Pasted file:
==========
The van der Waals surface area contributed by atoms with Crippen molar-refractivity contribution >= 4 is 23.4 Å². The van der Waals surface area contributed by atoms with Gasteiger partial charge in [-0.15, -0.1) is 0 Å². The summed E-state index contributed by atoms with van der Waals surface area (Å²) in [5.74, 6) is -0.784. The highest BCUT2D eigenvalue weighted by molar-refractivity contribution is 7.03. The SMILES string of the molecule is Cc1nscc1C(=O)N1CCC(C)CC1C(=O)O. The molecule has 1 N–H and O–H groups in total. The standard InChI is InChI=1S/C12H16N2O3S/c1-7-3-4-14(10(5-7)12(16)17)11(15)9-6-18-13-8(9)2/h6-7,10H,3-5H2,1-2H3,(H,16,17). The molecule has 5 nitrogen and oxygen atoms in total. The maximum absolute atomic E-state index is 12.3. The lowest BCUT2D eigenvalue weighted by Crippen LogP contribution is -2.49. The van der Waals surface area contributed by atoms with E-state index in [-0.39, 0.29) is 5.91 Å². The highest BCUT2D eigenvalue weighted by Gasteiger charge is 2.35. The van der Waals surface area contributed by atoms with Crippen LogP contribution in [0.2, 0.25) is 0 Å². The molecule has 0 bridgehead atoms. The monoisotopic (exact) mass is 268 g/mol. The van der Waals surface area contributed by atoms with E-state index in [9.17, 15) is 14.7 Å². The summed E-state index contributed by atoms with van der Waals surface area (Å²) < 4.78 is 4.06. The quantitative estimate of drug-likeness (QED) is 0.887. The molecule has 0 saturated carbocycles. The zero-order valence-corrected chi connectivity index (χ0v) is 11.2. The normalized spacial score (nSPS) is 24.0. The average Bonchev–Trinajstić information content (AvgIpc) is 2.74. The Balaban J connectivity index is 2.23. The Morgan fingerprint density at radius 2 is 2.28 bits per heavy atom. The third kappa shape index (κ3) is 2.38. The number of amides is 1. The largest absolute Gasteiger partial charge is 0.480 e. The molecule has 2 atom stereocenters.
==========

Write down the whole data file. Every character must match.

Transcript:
The van der Waals surface area contributed by atoms with Crippen molar-refractivity contribution >= 4 is 23.4 Å². The van der Waals surface area contributed by atoms with Gasteiger partial charge in [-0.15, -0.1) is 0 Å². The summed E-state index contributed by atoms with van der Waals surface area (Å²) in [5.74, 6) is -0.784. The highest BCUT2D eigenvalue weighted by molar-refractivity contribution is 7.03. The SMILES string of the molecule is Cc1nscc1C(=O)N1CCC(C)CC1C(=O)O. The molecule has 1 N–H and O–H groups in total. The standard InChI is InChI=1S/C12H16N2O3S/c1-7-3-4-14(10(5-7)12(16)17)11(15)9-6-18-13-8(9)2/h6-7,10H,3-5H2,1-2H3,(H,16,17). The molecule has 5 nitrogen and oxygen atoms in total. The maximum absolute atomic E-state index is 12.3. The lowest BCUT2D eigenvalue weighted by Crippen LogP contribution is -2.49. The van der Waals surface area contributed by atoms with E-state index in [-0.39, 0.29) is 5.91 Å². The highest BCUT2D eigenvalue weighted by Gasteiger charge is 2.35. The van der Waals surface area contributed by atoms with Crippen LogP contribution in [0.2, 0.25) is 0 Å². The molecule has 0 bridgehead atoms. The monoisotopic (exact) mass is 268 g/mol. The van der Waals surface area contributed by atoms with E-state index in [9.17, 15) is 14.7 Å². The summed E-state index contributed by atoms with van der Waals surface area (Å²) < 4.78 is 4.06. The quantitative estimate of drug-likeness (QED) is 0.887. The molecule has 0 saturated carbocycles. The zero-order valence-corrected chi connectivity index (χ0v) is 11.2. The normalized spacial score (nSPS) is 24.0. The average Bonchev–Trinajstić information content (AvgIpc) is 2.74. The Balaban J connectivity index is 2.23. The Morgan fingerprint density at radius 2 is 2.28 bits per heavy atom. The third kappa shape index (κ3) is 2.38. The number of amides is 1. The largest absolute Gasteiger partial charge is 0.480 e. The molecule has 2 atom stereocenters.